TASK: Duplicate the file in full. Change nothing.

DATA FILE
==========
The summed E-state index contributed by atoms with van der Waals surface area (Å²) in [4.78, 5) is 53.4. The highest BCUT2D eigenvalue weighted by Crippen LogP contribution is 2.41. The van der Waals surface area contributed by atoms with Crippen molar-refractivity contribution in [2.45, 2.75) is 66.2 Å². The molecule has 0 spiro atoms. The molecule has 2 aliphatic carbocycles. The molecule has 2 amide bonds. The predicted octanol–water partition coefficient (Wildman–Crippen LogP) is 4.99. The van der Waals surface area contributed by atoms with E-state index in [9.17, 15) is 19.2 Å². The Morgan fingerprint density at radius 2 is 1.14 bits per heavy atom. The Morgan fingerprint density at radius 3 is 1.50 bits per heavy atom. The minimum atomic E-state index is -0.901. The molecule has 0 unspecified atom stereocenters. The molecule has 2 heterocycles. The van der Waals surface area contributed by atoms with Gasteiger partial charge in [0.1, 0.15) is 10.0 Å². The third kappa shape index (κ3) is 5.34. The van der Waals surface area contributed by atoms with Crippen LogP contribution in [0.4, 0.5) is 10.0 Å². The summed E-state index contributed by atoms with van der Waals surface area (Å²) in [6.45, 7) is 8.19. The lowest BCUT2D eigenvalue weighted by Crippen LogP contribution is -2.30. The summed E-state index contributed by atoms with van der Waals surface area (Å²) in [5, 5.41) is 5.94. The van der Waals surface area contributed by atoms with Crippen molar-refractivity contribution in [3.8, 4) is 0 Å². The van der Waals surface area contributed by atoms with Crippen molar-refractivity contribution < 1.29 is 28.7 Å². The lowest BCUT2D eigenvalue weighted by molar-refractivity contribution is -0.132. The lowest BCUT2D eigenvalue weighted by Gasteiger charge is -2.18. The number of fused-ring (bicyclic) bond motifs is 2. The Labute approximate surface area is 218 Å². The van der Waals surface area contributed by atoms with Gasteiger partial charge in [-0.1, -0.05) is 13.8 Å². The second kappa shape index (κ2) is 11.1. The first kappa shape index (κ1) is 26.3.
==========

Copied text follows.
The summed E-state index contributed by atoms with van der Waals surface area (Å²) in [4.78, 5) is 53.4. The highest BCUT2D eigenvalue weighted by Crippen LogP contribution is 2.41. The van der Waals surface area contributed by atoms with Crippen molar-refractivity contribution in [2.45, 2.75) is 66.2 Å². The molecule has 0 spiro atoms. The molecule has 2 aliphatic carbocycles. The molecule has 2 amide bonds. The predicted octanol–water partition coefficient (Wildman–Crippen LogP) is 4.99. The van der Waals surface area contributed by atoms with E-state index in [9.17, 15) is 19.2 Å². The Morgan fingerprint density at radius 2 is 1.14 bits per heavy atom. The Morgan fingerprint density at radius 3 is 1.50 bits per heavy atom. The minimum atomic E-state index is -0.901. The molecule has 0 unspecified atom stereocenters. The molecule has 2 heterocycles. The van der Waals surface area contributed by atoms with Gasteiger partial charge in [0.1, 0.15) is 10.0 Å². The third kappa shape index (κ3) is 5.34. The van der Waals surface area contributed by atoms with Crippen LogP contribution in [0.4, 0.5) is 10.0 Å². The summed E-state index contributed by atoms with van der Waals surface area (Å²) in [6.45, 7) is 8.19. The lowest BCUT2D eigenvalue weighted by Crippen LogP contribution is -2.30. The summed E-state index contributed by atoms with van der Waals surface area (Å²) in [5, 5.41) is 5.94. The van der Waals surface area contributed by atoms with Crippen molar-refractivity contribution in [3.8, 4) is 0 Å². The van der Waals surface area contributed by atoms with Crippen molar-refractivity contribution < 1.29 is 28.7 Å². The lowest BCUT2D eigenvalue weighted by molar-refractivity contribution is -0.132. The lowest BCUT2D eigenvalue weighted by Gasteiger charge is -2.18. The number of fused-ring (bicyclic) bond motifs is 2. The Labute approximate surface area is 218 Å². The van der Waals surface area contributed by atoms with Gasteiger partial charge in [-0.1, -0.05) is 13.8 Å². The second kappa shape index (κ2) is 11.1. The first kappa shape index (κ1) is 26.3.